Witkowski v. Thomas J. Lipton was an employment case in New Jersey that pertained to whether or not an employee handbook is binding enough to constitute an employee contract. These are the types of cases that keep New Jersey employment lawyer, Tayeb Hyderally interested in litigating employment law cases. As cases are tried and judgments are made employment law is shaped and formed over time. The case involving Lipton and Witkowski is one such case.
Witkowski was first hired by the Lipton Company in 1980 as a general maintenance mechanic. Upon his termination he argued that the employee handbook constituted a contractual agreement of his employment. He further felt that the employer had not followed the proper termination procedures as were set forth in the manual. However, Lipton asserted that employees were hired “at-will” and could be terminated at any time with or without cause.
When Witkowski filed his complaint against Lipton he alleged that he had been wrongfully discharged and this was a breach of contract based on the employment handbook that he was given at the time of employment. The trial court found that the manual did not include a comprehensive termination policy. However, it did have a brief list of actions that would demand immediate release.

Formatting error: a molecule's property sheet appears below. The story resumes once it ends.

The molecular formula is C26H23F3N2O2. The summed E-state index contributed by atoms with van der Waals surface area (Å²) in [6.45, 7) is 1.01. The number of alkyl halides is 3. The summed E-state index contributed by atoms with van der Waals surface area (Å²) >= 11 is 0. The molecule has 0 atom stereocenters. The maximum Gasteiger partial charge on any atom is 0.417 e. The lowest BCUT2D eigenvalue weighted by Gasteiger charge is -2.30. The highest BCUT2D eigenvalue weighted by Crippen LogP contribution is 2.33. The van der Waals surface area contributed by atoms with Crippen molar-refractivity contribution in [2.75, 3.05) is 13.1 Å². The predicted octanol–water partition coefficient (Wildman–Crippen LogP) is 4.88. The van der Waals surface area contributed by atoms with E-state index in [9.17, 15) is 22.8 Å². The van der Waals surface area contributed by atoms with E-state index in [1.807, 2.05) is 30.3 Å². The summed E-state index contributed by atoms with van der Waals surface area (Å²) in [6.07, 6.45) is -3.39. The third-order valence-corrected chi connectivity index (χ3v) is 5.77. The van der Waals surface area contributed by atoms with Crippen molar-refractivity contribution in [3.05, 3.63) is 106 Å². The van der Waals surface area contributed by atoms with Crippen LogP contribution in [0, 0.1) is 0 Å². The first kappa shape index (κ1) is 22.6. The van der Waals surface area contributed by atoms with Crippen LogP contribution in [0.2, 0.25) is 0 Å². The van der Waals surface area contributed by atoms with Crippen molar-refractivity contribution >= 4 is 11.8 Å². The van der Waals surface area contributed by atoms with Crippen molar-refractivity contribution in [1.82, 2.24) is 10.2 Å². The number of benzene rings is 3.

One of the items on the list of dismissible actions was if an employee was found to have in their possession either an item that was stolen, or an item for which they did not have supervisory permission. During a standard inspection, Witkowski’s locker was found to contain a can of CRC Industrial lubrication oil that was commonly used at the Lipton plant. Even though Witkowski denied that he had stolen the oil and clearly stated that he had obtained the permission of his immediate supervisor, Lipton immediately terminated him.
The employment manual provided by Lipton upon initial employment has several sections. Under Section II the heading, “Warning Notices” can be found. This notice states that there are certain actions for which an employee may receive a warning. Then it lists some serious infractions that are grounds for immediate dismissal. Among the 7 examples that are serious infractions is number 7 which states, “Stealing or unauthorized possession of company property.” This statement was grounds enough for Witkowski to be released from his position immediately. The courts stated that the Lipton manual did indeed create a type of implied employment contract and this gave the company the right to govern termination of employees.